§ 50. Mr. Webster
asked the Minister of Transport whether he will give a general direction to the British Transport Commission not to put embargoes on goods traffic without first consulting his Department.
§ The Parliamentary Secretary to the Ministry of Transport (Mr. John Hay)
No, Sir. This is a matter of management which is the responsibility of the British Transport Commission, and I do not consider that a general direction would be justified.
§ Mr. Webster
Whilst I accept that the Commission is under a legal obligation to provide passenger services, would not my hon. Friend agree that it would be disadvantageous if it refused to carry freight traffic which would be to the greatest advantage to the railway services?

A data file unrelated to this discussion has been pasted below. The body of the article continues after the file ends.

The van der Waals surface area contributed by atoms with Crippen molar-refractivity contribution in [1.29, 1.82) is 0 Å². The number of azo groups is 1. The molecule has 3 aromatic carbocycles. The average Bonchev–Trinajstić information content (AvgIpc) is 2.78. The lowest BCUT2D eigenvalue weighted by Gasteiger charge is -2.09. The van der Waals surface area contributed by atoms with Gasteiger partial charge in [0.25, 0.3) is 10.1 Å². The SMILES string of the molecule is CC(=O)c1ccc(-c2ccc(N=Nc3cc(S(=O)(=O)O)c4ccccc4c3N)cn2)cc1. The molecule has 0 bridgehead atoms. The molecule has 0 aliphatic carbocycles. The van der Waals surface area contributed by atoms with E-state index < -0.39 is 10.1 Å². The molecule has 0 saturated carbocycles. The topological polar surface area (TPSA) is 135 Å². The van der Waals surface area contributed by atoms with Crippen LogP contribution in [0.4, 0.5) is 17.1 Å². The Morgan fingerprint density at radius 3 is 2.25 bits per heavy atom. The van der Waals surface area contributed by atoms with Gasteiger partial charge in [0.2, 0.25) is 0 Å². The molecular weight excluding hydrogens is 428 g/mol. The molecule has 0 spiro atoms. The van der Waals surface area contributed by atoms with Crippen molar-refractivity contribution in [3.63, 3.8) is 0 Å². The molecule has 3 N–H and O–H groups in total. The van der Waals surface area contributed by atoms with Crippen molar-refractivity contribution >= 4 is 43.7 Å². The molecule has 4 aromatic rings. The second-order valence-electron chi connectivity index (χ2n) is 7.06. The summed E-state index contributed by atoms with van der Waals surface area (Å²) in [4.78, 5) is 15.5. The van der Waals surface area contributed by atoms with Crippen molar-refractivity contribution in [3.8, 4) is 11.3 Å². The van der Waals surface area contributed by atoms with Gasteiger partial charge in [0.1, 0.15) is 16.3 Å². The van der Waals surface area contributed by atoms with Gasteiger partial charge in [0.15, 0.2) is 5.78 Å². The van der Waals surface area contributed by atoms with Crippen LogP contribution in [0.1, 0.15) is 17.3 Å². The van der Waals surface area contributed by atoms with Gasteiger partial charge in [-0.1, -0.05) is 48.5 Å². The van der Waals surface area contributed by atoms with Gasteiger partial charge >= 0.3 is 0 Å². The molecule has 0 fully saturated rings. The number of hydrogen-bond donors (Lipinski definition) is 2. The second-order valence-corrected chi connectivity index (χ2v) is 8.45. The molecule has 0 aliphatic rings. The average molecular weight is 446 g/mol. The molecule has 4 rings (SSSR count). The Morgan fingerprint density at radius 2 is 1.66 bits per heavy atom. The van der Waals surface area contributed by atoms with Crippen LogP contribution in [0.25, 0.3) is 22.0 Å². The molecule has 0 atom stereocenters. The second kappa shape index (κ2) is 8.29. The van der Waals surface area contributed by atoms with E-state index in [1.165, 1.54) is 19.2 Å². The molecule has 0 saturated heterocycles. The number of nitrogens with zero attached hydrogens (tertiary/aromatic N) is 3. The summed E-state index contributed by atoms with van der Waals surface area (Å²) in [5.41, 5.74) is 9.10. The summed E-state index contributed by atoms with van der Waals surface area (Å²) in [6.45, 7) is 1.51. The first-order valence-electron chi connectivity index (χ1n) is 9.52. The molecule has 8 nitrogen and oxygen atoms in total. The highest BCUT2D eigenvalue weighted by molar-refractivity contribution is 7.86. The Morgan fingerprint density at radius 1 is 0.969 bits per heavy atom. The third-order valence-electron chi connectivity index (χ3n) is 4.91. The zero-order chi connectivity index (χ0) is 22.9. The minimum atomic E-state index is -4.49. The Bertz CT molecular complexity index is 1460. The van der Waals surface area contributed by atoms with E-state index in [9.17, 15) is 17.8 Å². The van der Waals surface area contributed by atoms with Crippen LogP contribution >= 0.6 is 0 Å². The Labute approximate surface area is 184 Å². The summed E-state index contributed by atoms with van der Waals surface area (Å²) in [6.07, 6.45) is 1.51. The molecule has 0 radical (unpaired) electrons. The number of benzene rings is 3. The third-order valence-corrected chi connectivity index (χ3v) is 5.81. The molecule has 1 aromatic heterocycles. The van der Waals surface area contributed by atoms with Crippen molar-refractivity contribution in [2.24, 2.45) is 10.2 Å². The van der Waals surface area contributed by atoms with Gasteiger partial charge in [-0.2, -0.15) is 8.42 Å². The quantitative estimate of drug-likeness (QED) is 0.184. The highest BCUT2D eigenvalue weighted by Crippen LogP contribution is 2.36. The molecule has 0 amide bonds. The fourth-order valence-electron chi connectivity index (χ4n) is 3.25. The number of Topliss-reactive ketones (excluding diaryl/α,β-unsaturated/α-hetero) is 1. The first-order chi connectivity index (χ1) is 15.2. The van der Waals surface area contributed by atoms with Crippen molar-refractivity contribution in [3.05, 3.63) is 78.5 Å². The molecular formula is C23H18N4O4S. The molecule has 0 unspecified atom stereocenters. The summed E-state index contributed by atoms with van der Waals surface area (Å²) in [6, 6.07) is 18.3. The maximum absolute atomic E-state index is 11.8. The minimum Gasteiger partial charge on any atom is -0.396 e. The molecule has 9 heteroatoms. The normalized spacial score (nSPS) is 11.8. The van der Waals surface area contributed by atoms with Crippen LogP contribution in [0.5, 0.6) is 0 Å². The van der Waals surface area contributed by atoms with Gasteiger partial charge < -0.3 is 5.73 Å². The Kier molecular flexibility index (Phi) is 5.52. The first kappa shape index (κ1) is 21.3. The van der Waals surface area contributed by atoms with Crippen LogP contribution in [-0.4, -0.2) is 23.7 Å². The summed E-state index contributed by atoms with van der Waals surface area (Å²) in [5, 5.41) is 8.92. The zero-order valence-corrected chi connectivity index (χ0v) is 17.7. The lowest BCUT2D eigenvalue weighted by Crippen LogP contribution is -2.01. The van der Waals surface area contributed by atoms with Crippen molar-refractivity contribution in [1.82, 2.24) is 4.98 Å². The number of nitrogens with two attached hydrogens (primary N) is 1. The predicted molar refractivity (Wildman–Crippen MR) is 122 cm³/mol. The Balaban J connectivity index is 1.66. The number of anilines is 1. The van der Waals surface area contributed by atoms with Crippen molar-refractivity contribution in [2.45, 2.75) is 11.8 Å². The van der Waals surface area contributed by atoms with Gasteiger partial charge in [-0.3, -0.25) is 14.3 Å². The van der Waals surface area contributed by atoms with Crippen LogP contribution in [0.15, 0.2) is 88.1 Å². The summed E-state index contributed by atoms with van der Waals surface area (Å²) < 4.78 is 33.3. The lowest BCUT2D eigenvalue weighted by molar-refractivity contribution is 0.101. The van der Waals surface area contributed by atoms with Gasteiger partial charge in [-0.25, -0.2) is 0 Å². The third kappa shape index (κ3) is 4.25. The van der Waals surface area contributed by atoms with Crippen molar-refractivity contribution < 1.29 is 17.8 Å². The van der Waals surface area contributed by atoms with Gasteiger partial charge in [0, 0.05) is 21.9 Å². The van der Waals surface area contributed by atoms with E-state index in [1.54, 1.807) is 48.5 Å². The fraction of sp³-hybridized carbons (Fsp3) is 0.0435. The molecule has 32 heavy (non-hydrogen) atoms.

§ Mr. Hay
Yes, Sir. It would, of course, be extremely disadvantageous, but it is the fact that the Commission naturally wishes to carry as much freight and as many passengers as it possibly can. I think that in the case to which my hon. Friend refers there were special circumstances connected with a shortage of labour in a certain area, and that required the imposition of this temporary embargo.
§ Mr. Mellish
The Minister will be aware that that reply gives us on this side a great deal of pleasure. Is he aware that we think that the Commission is already badly enough restricted by law without further laws being imposed on it to stop natural trading?